Figure 4: Geopolymer specimens exposed to 2% sulphuric acid solution.
Figure 5: White deposits on geopolymer specimens exposed to magnesium sulphate solution.
Figure 6: OPC specimens exposed to magnesium sulphate and sulphuric acid solution.
Figure 7: Density of GPC exposed to magnesium sulphate solution.

Figure 8 represents the density of specimens exposed to sulfuric acid up to 45 days for M20, M40, and M60 grades. After 45 days of exposure period, the density of geopolymer concrete specimens had gradually decreased with an increase in exposure period. The decrease in density was observed in the range of 5 to 7% in OPC, whereas it was about 2.5 to 4% in GPC when exposed to sulphuric acid. The decreases in density were primarily due to the reaction between calcium hydroxide presented specimens and the acid, which can induce tensile stress, resulting in cracking and scaling of concrete [24]. In addition, the siliceous compounds in fly ash reacted to form a more stable product of C-S-H that further filled the pores in mortars [25].

Figure 8: Density of GPC exposed to sulphuric acid solution.
Figure 9: Compressive strength of GPC exposed to magnesium sulphate solution.

The reduction in the density was also dependent on the fineness of fly ash [26]. The small particles of the fly ash allowed a denser packing of the mixture. Therefore geopolymer specimens yielded lower density. The surface of the fly ash particles was not smooth and therefore provides good bonding and would result in a smaller weight loss due to the sulfuric acid attack.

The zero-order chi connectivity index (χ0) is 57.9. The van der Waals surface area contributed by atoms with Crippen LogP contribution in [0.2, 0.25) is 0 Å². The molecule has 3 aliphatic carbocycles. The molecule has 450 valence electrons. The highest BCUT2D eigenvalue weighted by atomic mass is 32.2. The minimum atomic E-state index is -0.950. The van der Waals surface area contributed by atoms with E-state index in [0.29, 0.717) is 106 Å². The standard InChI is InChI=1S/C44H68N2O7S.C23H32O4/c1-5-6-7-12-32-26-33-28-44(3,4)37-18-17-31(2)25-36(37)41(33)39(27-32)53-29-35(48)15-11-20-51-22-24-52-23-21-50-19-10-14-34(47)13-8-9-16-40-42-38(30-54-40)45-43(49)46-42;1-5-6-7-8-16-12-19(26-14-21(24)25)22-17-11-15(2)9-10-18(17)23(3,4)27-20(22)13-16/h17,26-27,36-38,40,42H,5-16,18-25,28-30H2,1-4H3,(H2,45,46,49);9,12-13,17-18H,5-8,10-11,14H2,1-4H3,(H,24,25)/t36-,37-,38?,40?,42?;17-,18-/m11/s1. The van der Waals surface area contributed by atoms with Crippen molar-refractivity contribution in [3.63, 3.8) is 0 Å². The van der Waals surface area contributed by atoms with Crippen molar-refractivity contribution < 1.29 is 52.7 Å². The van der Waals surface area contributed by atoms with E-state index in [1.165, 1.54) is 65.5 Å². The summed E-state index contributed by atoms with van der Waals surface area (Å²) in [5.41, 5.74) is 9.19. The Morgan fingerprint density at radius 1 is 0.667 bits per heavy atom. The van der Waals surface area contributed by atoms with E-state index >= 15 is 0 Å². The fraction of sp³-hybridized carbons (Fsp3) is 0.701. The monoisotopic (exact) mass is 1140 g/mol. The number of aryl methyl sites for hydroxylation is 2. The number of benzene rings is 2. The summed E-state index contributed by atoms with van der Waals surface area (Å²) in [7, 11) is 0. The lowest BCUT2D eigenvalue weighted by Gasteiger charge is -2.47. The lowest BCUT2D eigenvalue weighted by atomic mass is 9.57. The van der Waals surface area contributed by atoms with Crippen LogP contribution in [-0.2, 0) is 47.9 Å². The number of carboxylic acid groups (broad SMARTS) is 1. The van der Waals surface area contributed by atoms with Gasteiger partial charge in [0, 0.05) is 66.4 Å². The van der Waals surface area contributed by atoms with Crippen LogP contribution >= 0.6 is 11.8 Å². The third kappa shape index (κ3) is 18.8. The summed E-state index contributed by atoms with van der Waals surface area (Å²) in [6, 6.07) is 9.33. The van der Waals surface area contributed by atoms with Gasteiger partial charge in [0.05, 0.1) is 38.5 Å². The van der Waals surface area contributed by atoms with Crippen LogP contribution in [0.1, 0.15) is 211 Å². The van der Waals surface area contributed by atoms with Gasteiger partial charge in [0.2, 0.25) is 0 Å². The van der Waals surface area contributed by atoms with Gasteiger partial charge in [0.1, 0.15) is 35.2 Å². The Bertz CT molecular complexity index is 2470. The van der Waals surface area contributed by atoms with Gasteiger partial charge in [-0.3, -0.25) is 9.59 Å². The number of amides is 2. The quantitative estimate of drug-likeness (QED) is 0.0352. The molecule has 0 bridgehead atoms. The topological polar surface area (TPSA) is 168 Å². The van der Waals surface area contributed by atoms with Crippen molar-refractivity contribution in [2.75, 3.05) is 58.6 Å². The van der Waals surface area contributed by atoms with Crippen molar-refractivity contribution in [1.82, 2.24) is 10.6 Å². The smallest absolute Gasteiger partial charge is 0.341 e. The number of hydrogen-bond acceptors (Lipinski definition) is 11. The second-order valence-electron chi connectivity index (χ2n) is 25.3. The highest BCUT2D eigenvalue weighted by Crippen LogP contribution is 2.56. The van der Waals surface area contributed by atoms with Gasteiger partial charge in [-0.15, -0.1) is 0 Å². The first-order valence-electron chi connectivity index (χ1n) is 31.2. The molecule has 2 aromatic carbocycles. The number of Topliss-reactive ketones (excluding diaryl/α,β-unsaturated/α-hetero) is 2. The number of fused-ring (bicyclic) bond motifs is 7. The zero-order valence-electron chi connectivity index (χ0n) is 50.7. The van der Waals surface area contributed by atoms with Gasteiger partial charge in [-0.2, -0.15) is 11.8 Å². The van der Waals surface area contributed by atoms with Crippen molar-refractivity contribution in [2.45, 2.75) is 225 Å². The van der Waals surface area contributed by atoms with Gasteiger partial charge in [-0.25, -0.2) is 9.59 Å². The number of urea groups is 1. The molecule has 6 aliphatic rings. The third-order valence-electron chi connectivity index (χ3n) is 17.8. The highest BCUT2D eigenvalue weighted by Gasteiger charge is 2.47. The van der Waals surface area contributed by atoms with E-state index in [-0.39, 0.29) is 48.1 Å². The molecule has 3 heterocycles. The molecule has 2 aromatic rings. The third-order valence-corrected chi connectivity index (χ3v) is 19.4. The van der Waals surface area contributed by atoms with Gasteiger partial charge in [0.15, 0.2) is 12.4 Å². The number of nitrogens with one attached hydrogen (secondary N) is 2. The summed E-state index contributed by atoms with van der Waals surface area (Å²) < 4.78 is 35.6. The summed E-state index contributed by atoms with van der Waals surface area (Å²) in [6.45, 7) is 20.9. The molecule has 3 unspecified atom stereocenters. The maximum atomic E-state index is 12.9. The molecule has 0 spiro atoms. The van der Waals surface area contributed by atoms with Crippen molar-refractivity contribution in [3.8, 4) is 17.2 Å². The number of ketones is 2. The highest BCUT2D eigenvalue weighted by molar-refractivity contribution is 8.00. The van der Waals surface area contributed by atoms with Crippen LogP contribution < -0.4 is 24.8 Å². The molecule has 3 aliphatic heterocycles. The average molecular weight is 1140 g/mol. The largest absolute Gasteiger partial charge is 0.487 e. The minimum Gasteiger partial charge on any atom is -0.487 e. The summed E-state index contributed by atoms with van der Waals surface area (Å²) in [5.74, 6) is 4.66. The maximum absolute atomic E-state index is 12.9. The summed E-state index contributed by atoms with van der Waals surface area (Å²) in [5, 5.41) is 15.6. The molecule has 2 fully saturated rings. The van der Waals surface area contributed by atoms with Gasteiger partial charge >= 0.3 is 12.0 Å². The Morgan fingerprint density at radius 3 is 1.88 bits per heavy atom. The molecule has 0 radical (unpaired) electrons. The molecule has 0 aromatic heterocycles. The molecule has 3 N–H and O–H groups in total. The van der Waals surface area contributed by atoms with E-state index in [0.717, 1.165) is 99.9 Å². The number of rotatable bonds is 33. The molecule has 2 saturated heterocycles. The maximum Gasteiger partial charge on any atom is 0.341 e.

Figure 10 shows the evolution of the compressive strength of the specimens exposed to the sulfuric acid solution. The geopolymer concrete specimens had 12–20% strength loss after 45 days of exposure to sulphuric acid. This may be attributed to the breakage of aluminosilicate bonding in geopolymer concrete caused by the sulfuric acid attack [10], because aluminosilicate bonding is important as it gives strength to geopolymer concrete. In contrast, the OPC concrete specimens had 18–28% strength loss of sulfuric acid exposure. The rate of decrease of strength decreased with increase in fly ash content [27]. Among geopolymer concrete, M20 performed significantly better than the others. The high content of fly ash underwent less geopolymerization and less hydration associated with the calcium as compared to those of less amount of fly ash as indicated by the strength results [28]. Figures 11 and 12 show the density and compressive strength of OPC.